“This is a safety issue first and foremost, as every Manitoban knows that it doesn’t have to be snowing for snow to cause problems, blowing and drifting across highways. However, this is also a cutback that could have a negative impact on economic activity.”
— Manitoba Trucking Association president Norm Blagden
For the sake of $2.3 million in savings, the provincial government has decided to cut overnight shifts for highways maintenance workers.
As the Sun reported yesterday, the cuts affect the overnight plowing shift that runs between 11:30 p.m. and 7:30 a.m. for the Trans-Canada Highway as well as Highways 10 and 16 in Westman. Key routes in and around Winnipeg — Highways 6, 59, 75, 100 and 101 — will also be impacted.
New upgrades on sections of Highway 10, Highway 75 and the Trans-Canada not withstanding, the roads in question are in a poor enough state as it is. Providing even less maintenance for these highways is not even a question of poor road surfacing anymore — it now becomes a question of safety, as Blagden mentions above.
All of these roads are major trade routes, and as the Manitoba Trucking Association has noted, the reduction of snow clearing services on them will impact just-in-time freight movements, especially those that rely on overnight service to rural communities within Manitoba.
Ron Weatherburn, the executive director of maintenance at Manitoba Transportation, told the Winnipeg Sun that the move will save more than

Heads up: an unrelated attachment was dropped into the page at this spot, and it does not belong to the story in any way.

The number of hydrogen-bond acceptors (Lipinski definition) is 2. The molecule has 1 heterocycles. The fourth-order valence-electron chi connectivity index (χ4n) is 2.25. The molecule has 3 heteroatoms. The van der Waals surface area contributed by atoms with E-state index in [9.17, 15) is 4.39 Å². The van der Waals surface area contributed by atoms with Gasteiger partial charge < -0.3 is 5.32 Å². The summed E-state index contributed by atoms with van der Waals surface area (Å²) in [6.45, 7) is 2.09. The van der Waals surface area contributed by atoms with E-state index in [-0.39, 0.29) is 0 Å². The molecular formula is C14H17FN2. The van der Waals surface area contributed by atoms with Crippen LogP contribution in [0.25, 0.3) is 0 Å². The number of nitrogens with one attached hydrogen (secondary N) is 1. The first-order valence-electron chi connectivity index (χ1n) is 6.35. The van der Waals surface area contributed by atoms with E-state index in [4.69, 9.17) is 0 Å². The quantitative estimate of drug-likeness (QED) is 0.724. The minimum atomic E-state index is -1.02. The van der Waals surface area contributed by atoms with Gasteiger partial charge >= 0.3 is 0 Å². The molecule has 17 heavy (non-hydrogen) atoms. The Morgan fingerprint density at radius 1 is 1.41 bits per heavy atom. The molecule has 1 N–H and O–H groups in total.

$2 million, and also require 12 fewer seasonal workers this winter.
“When it comes to budgets, we need to be fiscally responsible, especially in this economic time,” Weatherburn said.
In our opinion, the province is attempting to cut corners on safety on the backs of rural Manitobans and rural businesses, and hiding behind the phrase “fiscal responsibility” will not change that fact.
The Brandon terminal manager for Gardewine Group Inc., George Edwards, told the Sun that what they do now is close the highways more often than in the past for safety reasons.
“They close it frequently, and it was overnight when they would go out and clean,” Edwards said. “Now they don’t even want to do that. That will have a huge effect on us in Brandon and on a lot of businesses too.”
Edwards said if the roads are bad and need to be cleaned, a lot of people won’t get their shipments on time, especially as many loads tend to move along the highway between Winnipeg and Brandon at night.
The province’s move could also affect service workers in the transportation industry, such as warehouse workers.
At the same time, what good does it to complete road repairs on three major provincial arteries, and then cut the budget to maintain these roadways? Within a few years we’ll be right back to square one.
This is a very poor plan, especially for a province on the verge of a new winter season. Never mind that a provincial spokesman said there are contingency plans for major weather events, or that plows and sanding trucks would be deployed when required.
If the province goes ahead with its plans, we predict that roads will be closed far more frequently for “safety reasons,” all to save a few taxpayer bucks. Quite frankly, most Manitobans would likely agree that infrastructure construction, highway maintenance and road safety are more than worthy of taxpayer funding, and should be increased, not decreased.
What the government has failed to realize is that damaging commerce in rural Manitoba and increasing the possibility of fatal accidents on our provincial highways carries a much larger price tag.
Republished from the Brandon Sun print edition October 11, 2012